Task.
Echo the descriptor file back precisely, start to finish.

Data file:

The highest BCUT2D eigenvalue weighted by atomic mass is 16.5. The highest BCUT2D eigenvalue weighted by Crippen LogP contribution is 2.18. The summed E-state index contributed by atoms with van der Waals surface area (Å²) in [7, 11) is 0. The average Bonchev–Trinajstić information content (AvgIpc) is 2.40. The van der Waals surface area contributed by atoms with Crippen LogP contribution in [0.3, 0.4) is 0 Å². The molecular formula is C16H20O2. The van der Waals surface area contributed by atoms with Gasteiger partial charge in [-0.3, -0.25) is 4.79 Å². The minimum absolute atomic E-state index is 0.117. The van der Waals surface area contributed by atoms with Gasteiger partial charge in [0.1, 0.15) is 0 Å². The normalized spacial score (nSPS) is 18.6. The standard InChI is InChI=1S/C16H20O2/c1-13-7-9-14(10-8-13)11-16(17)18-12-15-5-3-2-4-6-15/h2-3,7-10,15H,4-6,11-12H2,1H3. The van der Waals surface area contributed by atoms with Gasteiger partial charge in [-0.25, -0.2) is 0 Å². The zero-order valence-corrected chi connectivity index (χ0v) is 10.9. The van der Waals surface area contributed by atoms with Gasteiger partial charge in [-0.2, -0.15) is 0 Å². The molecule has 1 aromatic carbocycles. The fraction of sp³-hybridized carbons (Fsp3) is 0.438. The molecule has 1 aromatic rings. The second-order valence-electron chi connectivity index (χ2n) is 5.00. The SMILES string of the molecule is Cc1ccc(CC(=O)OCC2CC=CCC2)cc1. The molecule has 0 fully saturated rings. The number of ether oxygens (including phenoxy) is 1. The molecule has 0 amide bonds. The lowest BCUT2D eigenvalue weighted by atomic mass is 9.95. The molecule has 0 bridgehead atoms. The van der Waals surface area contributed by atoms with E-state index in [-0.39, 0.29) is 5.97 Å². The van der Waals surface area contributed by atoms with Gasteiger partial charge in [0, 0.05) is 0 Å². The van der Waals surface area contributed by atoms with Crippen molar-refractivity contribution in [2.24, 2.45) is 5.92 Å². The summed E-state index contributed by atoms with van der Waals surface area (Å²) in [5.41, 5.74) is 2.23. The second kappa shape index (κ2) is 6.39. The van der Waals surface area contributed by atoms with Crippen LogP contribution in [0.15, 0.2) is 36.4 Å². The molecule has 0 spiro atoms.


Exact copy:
The highest BCUT2D eigenvalue weighted by atomic mass is 16.5. The highest BCUT2D eigenvalue weighted by Crippen LogP contribution is 2.18. The summed E-state index contributed by atoms with van der Waals surface area (Å²) in [7, 11) is 0. The average Bonchev–Trinajstić information content (AvgIpc) is 2.40. The van der Waals surface area contributed by atoms with Crippen LogP contribution in [0.3, 0.4) is 0 Å². The molecular formula is C16H20O2. The van der Waals surface area contributed by atoms with Gasteiger partial charge in [-0.3, -0.25) is 4.79 Å². The minimum absolute atomic E-state index is 0.117. The van der Waals surface area contributed by atoms with Gasteiger partial charge in [0.1, 0.15) is 0 Å². The normalized spacial score (nSPS) is 18.6. The standard InChI is InChI=1S/C16H20O2/c1-13-7-9-14(10-8-13)11-16(17)18-12-15-5-3-2-4-6-15/h2-3,7-10,15H,4-6,11-12H2,1H3. The van der Waals surface area contributed by atoms with Gasteiger partial charge in [-0.25, -0.2) is 0 Å². The zero-order valence-corrected chi connectivity index (χ0v) is 10.9. The van der Waals surface area contributed by atoms with Gasteiger partial charge in [-0.2, -0.15) is 0 Å². The molecule has 1 aromatic carbocycles. The fraction of sp³-hybridized carbons (Fsp3) is 0.438. The molecule has 1 aromatic rings. The second-order valence-electron chi connectivity index (χ2n) is 5.00. The SMILES string of the molecule is Cc1ccc(CC(=O)OCC2CC=CCC2)cc1. The molecule has 0 fully saturated rings. The number of ether oxygens (including phenoxy) is 1. The molecule has 0 amide bonds. The lowest BCUT2D eigenvalue weighted by atomic mass is 9.95. The molecule has 0 bridgehead atoms. The van der Waals surface area contributed by atoms with E-state index in [-0.39, 0.29) is 5.97 Å². The van der Waals surface area contributed by atoms with Gasteiger partial charge in [0, 0.05) is 0 Å². The van der Waals surface area contributed by atoms with Crippen molar-refractivity contribution in [2.24, 2.45) is 5.92 Å². The summed E-state index contributed by atoms with van der Waals surface area (Å²) in [5.41, 5.74) is 2.23. The second kappa shape index (κ2) is 6.39. The van der Waals surface area contributed by atoms with Crippen LogP contribution in [0.15, 0.2) is 36.4 Å². The molecule has 0 spiro atoms.